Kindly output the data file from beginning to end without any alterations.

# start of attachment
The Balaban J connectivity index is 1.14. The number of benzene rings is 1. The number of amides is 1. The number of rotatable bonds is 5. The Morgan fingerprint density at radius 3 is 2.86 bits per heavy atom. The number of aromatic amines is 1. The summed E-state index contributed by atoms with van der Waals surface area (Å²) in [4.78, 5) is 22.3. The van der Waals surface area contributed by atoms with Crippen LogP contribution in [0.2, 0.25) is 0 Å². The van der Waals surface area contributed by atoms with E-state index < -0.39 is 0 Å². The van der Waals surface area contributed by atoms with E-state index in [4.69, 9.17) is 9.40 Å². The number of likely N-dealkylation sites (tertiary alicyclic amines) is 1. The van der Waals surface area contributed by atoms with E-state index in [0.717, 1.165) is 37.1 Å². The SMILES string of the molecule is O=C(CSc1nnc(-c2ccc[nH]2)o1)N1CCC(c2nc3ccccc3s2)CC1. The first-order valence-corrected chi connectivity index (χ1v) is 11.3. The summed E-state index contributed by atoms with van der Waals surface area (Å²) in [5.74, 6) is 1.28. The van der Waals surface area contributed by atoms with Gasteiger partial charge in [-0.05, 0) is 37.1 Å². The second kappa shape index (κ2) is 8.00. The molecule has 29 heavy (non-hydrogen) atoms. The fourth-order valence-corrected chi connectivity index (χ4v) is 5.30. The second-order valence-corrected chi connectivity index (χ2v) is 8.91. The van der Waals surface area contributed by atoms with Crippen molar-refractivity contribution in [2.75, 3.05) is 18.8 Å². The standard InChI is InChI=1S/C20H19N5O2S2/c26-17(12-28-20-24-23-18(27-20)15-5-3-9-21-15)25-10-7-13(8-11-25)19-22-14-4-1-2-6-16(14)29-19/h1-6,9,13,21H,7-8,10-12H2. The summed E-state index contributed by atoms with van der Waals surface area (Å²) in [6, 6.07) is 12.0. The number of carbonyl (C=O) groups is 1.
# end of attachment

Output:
The Balaban J connectivity index is 1.14. The number of benzene rings is 1. The number of amides is 1. The number of rotatable bonds is 5. The Morgan fingerprint density at radius 3 is 2.86 bits per heavy atom. The number of aromatic amines is 1. The summed E-state index contributed by atoms with van der Waals surface area (Å²) in [4.78, 5) is 22.3. The van der Waals surface area contributed by atoms with Crippen LogP contribution in [0.2, 0.25) is 0 Å². The van der Waals surface area contributed by atoms with E-state index < -0.39 is 0 Å². The van der Waals surface area contributed by atoms with E-state index in [4.69, 9.17) is 9.40 Å². The number of likely N-dealkylation sites (tertiary alicyclic amines) is 1. The van der Waals surface area contributed by atoms with E-state index in [0.717, 1.165) is 37.1 Å². The SMILES string of the molecule is O=C(CSc1nnc(-c2ccc[nH]2)o1)N1CCC(c2nc3ccccc3s2)CC1. The first-order valence-corrected chi connectivity index (χ1v) is 11.3. The summed E-state index contributed by atoms with van der Waals surface area (Å²) in [5.74, 6) is 1.28. The van der Waals surface area contributed by atoms with Gasteiger partial charge in [-0.05, 0) is 37.1 Å². The second kappa shape index (κ2) is 8.00. The molecule has 29 heavy (non-hydrogen) atoms. The fourth-order valence-corrected chi connectivity index (χ4v) is 5.30. The second-order valence-corrected chi connectivity index (χ2v) is 8.91. The van der Waals surface area contributed by atoms with Crippen molar-refractivity contribution in [2.75, 3.05) is 18.8 Å². The standard InChI is InChI=1S/C20H19N5O2S2/c26-17(12-28-20-24-23-18(27-20)15-5-3-9-21-15)25-10-7-13(8-11-25)19-22-14-4-1-2-6-16(14)29-19/h1-6,9,13,21H,7-8,10-12H2. The summed E-state index contributed by atoms with van der Waals surface area (Å²) in [6, 6.07) is 12.0. The number of carbonyl (C=O) groups is 1.